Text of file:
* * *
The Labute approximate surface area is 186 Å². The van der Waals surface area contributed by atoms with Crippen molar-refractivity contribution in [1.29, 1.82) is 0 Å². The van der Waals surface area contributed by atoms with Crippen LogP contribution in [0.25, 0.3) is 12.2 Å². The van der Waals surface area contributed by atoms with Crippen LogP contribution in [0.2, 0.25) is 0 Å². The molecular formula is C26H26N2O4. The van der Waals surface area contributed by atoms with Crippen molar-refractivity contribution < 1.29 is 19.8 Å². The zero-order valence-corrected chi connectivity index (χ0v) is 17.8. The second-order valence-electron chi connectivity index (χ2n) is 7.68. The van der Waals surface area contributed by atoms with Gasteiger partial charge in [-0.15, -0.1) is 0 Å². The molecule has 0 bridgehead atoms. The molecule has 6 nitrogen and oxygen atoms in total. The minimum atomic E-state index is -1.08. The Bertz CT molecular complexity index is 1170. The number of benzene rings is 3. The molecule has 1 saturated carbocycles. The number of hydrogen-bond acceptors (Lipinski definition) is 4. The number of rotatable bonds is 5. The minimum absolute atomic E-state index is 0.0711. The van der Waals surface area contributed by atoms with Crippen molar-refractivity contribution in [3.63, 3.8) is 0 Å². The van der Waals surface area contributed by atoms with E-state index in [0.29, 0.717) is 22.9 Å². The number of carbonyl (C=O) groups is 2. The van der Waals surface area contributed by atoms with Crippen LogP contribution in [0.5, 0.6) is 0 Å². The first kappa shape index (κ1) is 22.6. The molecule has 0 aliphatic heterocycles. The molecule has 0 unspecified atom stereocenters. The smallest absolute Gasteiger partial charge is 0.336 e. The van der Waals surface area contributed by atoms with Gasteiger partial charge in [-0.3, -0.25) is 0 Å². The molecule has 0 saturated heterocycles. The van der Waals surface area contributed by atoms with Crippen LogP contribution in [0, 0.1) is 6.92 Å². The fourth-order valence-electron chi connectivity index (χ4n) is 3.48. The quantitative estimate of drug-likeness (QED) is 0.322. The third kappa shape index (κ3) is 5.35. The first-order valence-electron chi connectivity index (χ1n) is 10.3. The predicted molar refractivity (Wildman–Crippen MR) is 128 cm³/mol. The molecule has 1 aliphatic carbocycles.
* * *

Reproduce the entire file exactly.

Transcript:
The Labute approximate surface area is 186 Å². The van der Waals surface area contributed by atoms with Crippen molar-refractivity contribution in [1.29, 1.82) is 0 Å². The van der Waals surface area contributed by atoms with Crippen LogP contribution in [0.25, 0.3) is 12.2 Å². The van der Waals surface area contributed by atoms with Crippen LogP contribution in [0.2, 0.25) is 0 Å². The molecular formula is C26H26N2O4. The van der Waals surface area contributed by atoms with Crippen molar-refractivity contribution < 1.29 is 19.8 Å². The zero-order valence-corrected chi connectivity index (χ0v) is 17.8. The second-order valence-electron chi connectivity index (χ2n) is 7.68. The van der Waals surface area contributed by atoms with Gasteiger partial charge in [-0.15, -0.1) is 0 Å². The molecule has 0 bridgehead atoms. The molecule has 6 nitrogen and oxygen atoms in total. The minimum atomic E-state index is -1.08. The Bertz CT molecular complexity index is 1170. The number of benzene rings is 3. The molecule has 1 saturated carbocycles. The number of hydrogen-bond acceptors (Lipinski definition) is 4. The number of rotatable bonds is 5. The minimum absolute atomic E-state index is 0.0711. The van der Waals surface area contributed by atoms with Crippen molar-refractivity contribution in [3.63, 3.8) is 0 Å². The van der Waals surface area contributed by atoms with E-state index in [0.29, 0.717) is 22.9 Å². The number of carbonyl (C=O) groups is 2. The van der Waals surface area contributed by atoms with Crippen LogP contribution in [0.5, 0.6) is 0 Å². The first kappa shape index (κ1) is 22.6. The molecule has 0 aliphatic heterocycles. The molecule has 0 unspecified atom stereocenters. The smallest absolute Gasteiger partial charge is 0.336 e. The van der Waals surface area contributed by atoms with Gasteiger partial charge in [-0.3, -0.25) is 0 Å². The molecule has 0 saturated heterocycles. The van der Waals surface area contributed by atoms with Crippen LogP contribution in [0, 0.1) is 6.92 Å². The fourth-order valence-electron chi connectivity index (χ4n) is 3.48. The quantitative estimate of drug-likeness (QED) is 0.322. The third kappa shape index (κ3) is 5.35. The first-order valence-electron chi connectivity index (χ1n) is 10.3. The predicted molar refractivity (Wildman–Crippen MR) is 128 cm³/mol. The molecule has 1 aliphatic carbocycles.